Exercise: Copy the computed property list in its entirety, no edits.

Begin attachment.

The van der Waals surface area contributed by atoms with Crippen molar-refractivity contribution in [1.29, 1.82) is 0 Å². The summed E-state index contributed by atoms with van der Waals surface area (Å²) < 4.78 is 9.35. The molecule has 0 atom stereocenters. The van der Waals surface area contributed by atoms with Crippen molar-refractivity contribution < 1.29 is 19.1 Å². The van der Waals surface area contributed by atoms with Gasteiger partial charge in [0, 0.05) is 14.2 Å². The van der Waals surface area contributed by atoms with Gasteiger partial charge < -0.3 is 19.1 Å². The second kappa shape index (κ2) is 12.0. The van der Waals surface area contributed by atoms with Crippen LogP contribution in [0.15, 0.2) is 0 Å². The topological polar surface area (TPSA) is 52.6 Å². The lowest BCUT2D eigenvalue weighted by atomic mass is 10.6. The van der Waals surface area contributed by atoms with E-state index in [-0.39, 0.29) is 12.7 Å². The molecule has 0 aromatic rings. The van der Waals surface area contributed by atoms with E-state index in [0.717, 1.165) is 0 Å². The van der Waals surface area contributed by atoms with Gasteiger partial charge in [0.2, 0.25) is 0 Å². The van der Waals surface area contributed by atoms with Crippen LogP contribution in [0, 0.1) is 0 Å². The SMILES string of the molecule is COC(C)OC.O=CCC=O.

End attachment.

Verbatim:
The van der Waals surface area contributed by atoms with Crippen molar-refractivity contribution in [1.29, 1.82) is 0 Å². The summed E-state index contributed by atoms with van der Waals surface area (Å²) < 4.78 is 9.35. The molecule has 0 atom stereocenters. The van der Waals surface area contributed by atoms with Crippen molar-refractivity contribution < 1.29 is 19.1 Å². The van der Waals surface area contributed by atoms with Gasteiger partial charge in [0, 0.05) is 14.2 Å². The van der Waals surface area contributed by atoms with Gasteiger partial charge < -0.3 is 19.1 Å². The second kappa shape index (κ2) is 12.0. The van der Waals surface area contributed by atoms with Crippen LogP contribution in [0.15, 0.2) is 0 Å². The topological polar surface area (TPSA) is 52.6 Å². The lowest BCUT2D eigenvalue weighted by atomic mass is 10.6. The van der Waals surface area contributed by atoms with E-state index in [-0.39, 0.29) is 12.7 Å². The molecule has 0 aromatic rings. The van der Waals surface area contributed by atoms with E-state index in [0.717, 1.165) is 0 Å². The van der Waals surface area contributed by atoms with Gasteiger partial charge in [0.2, 0.25) is 0 Å². The van der Waals surface area contributed by atoms with Crippen LogP contribution in [0, 0.1) is 0 Å². The SMILES string of the molecule is COC(C)OC.O=CCC=O.